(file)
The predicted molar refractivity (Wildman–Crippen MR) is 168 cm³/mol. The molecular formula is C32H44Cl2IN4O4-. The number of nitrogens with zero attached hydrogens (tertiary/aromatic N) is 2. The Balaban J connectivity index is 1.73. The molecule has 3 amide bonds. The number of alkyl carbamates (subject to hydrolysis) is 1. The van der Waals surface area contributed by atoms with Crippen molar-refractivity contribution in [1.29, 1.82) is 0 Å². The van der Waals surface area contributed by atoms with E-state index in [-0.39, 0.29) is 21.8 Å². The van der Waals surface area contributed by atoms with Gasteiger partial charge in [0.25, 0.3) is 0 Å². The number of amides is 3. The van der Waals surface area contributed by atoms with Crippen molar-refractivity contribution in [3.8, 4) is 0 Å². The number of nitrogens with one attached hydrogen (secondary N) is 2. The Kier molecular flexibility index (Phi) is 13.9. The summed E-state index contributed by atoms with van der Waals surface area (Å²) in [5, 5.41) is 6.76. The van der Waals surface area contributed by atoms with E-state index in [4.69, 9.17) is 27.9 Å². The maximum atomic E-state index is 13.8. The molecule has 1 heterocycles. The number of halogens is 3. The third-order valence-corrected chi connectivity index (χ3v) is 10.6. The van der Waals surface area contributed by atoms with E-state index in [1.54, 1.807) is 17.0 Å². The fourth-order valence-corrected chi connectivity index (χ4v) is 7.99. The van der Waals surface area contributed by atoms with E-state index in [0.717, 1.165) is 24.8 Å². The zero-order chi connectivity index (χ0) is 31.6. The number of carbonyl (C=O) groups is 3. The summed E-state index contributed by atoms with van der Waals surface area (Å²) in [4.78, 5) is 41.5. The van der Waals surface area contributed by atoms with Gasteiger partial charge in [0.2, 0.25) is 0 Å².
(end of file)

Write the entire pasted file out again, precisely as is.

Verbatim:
The predicted molar refractivity (Wildman–Crippen MR) is 168 cm³/mol. The molecular formula is C32H44Cl2IN4O4-. The number of nitrogens with zero attached hydrogens (tertiary/aromatic N) is 2. The Balaban J connectivity index is 1.73. The molecule has 3 amide bonds. The number of alkyl carbamates (subject to hydrolysis) is 1. The van der Waals surface area contributed by atoms with Crippen molar-refractivity contribution in [1.29, 1.82) is 0 Å². The van der Waals surface area contributed by atoms with E-state index in [-0.39, 0.29) is 21.8 Å². The van der Waals surface area contributed by atoms with Gasteiger partial charge in [0.25, 0.3) is 0 Å². The number of amides is 3. The van der Waals surface area contributed by atoms with Crippen molar-refractivity contribution in [3.8, 4) is 0 Å². The number of nitrogens with one attached hydrogen (secondary N) is 2. The Kier molecular flexibility index (Phi) is 13.9. The summed E-state index contributed by atoms with van der Waals surface area (Å²) in [5, 5.41) is 6.76. The van der Waals surface area contributed by atoms with E-state index in [4.69, 9.17) is 27.9 Å². The maximum atomic E-state index is 13.8. The molecule has 1 heterocycles. The number of halogens is 3. The third-order valence-corrected chi connectivity index (χ3v) is 10.6. The van der Waals surface area contributed by atoms with E-state index in [1.54, 1.807) is 17.0 Å². The fourth-order valence-corrected chi connectivity index (χ4v) is 7.99. The van der Waals surface area contributed by atoms with E-state index in [0.717, 1.165) is 24.8 Å². The zero-order chi connectivity index (χ0) is 31.6. The number of carbonyl (C=O) groups is 3. The summed E-state index contributed by atoms with van der Waals surface area (Å²) in [4.78, 5) is 41.5. The van der Waals surface area contributed by atoms with Gasteiger partial charge in [0.2, 0.25) is 0 Å².